The Indian Naval Academy (INA) authorities have informed that the academy has hired a consultant to get its sewage treatment plant (STP) examined and to technologically advance it in compliance with the proposals made by the Pollution Control Board (PCB).
Commodore Kamalesh Kumar, Commanding Officer, INS Zamorin of the INA stated that every issue raised by the PCB would be resolved.
In two months, the consultant would submit a report and once the INA got a go-ahead from the PCB, it would execute the works on a war footing, he said. He also said that all efforts were made to obtain PCB’s certification for the INA’s STP at the earliest.
“We are the only organisation in this part of the Kerala which has got the affluent treatment plant,” Commodore Kumar said adding that the no agency including Centre for Water Resource Development and Management (CWRDM) had conclusively said that the leakages in the STP could be attributed to the contamination of groundwater wells at Ramanthali.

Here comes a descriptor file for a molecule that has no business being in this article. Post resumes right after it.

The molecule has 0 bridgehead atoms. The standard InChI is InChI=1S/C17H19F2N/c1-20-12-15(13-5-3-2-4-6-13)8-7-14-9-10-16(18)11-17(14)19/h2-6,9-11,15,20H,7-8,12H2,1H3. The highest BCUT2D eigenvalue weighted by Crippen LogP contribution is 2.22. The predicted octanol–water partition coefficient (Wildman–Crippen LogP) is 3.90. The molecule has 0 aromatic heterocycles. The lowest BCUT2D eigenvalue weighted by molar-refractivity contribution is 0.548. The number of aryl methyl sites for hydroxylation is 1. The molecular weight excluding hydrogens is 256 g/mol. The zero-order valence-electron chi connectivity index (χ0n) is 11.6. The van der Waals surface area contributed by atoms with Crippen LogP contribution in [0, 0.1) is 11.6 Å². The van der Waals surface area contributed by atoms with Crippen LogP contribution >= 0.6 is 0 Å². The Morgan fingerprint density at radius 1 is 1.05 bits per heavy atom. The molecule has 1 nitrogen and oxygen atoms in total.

He said that the allegation was a perception created by certain vested interests. He also said a new STP would be coming up inside the academy soon to meet with the institution’s expansion in four or five years.
Commodore Kumar said that the STP, which protesting local residents said was contaminating their water resources, is located 27 metres away from the nearest well, whereas septic tanks in the households at Ramanthali were closer to wells than the law permits.
District Collector Mir Mohammed Ali, who was also present there at the press meet, agreed that the CWRDM had taken samples from across the whole district and findings are there that the contamination at Ramanthali was not very different from that of the water resources present elsewhere.
All water samples collected from other parts also found to have coliform and e coli. The agencies who tested the water samples at Ramanthali could not conclusively say that it was the INA’s STP was contaminating the wells, he added.
The Collector also said that the Health Department officials who had analysed water in the area found that there was nothing to panic.
Groundwater at Ramanthali as in other places in the district could be used for drinking if it was boiled for five to 10 minutes, he said.
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